12 February 09
My Ultra RX-1 ultrasound receiver kit AKA the bat detector arrived yesterday. It joins my kit-building queue, behind a Elecraft dummy load kit and ahead of a SW-40+ QRP transceiver kit I recently ordered. The Elecraft kit is simple, about the same level of complexity as the crystal radio I put together a week-and-a-half ago ; I don’t expect to receive the SW-40+ kit for a couple of months so the bat detector kit is something to put together in the interim.
As Pica says, much of working by hand is putting pieces together: this is certainly true in electronic kit building where the exercise is to take a box of resistors, capacitors, ICs and so on and delicately yet precisely solder them on to a printed circuit board to make up a working piece of gear. The bat detector kit has 78 parts, many more than the dozen or so parts of the crystal radio kit. I need to figure out a system for keeping all the parts sorted (capacitors the size of grains of millet are awfully easy to lose). Egg cartons? Those plastic boxes to hold sewing bits and bobs??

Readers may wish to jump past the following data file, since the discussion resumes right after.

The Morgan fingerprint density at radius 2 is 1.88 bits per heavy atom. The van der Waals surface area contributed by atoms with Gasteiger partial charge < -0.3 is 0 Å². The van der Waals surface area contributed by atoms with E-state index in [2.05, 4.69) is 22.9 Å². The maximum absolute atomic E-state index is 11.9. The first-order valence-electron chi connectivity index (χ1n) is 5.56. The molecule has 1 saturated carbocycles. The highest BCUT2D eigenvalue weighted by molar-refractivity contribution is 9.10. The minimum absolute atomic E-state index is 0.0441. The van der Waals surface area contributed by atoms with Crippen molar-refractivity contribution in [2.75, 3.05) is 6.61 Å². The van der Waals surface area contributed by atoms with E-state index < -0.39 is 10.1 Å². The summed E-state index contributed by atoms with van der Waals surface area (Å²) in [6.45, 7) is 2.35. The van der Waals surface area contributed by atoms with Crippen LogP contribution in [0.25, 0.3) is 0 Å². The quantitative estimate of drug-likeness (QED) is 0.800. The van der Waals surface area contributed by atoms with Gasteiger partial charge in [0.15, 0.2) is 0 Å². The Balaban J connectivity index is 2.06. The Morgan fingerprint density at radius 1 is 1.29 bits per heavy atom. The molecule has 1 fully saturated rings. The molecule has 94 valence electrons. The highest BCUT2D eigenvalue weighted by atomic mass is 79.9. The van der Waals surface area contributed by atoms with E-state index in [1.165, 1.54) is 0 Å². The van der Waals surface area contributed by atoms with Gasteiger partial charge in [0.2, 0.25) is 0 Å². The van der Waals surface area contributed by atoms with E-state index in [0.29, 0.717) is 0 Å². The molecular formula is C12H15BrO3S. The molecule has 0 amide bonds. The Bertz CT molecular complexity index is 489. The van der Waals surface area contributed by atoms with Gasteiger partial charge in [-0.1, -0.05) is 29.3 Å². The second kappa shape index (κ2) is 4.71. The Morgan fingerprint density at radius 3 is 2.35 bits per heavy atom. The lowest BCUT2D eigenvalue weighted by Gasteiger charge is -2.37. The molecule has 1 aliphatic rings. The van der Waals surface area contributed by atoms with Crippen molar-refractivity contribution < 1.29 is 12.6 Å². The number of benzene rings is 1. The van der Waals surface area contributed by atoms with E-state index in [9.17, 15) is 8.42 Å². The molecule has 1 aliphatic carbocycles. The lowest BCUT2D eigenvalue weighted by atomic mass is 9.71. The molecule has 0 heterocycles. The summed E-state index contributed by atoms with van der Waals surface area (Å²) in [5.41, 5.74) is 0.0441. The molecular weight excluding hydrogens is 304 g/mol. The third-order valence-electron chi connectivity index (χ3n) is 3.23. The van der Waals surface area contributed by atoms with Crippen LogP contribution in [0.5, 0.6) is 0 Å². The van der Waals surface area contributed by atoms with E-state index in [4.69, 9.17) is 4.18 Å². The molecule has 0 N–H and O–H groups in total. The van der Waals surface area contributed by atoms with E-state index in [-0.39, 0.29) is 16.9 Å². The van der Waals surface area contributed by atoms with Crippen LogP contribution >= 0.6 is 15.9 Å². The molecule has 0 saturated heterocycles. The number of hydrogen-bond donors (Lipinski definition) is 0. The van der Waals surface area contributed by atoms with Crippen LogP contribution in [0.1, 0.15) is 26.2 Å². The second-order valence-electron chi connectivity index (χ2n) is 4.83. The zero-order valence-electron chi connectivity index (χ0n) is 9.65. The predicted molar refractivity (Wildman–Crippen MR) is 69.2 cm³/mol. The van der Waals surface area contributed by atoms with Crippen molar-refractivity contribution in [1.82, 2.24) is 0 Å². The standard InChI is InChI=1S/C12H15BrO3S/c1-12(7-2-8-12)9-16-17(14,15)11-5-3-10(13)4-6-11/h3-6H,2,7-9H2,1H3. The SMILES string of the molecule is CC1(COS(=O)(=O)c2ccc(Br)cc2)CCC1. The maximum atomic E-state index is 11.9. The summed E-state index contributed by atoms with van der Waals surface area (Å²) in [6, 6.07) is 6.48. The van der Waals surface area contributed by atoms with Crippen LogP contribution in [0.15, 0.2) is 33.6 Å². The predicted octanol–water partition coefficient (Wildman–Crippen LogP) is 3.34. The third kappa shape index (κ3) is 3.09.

Part of the appeal in learning to build these kits is opening up the black box. An electronic device gets transformed from being a mysterious gizmo that somehow does stuff to being something whose internals one understands, at least in broad outline. It is a great leap to go from the kit-building stage to actually being able to design these devices, but the tinkering and learning that goes along with kit-building is how you get there.
On a completely different topic, happy birthday Charles Darwin and Abraham Lincoln, both born 200 years ago today!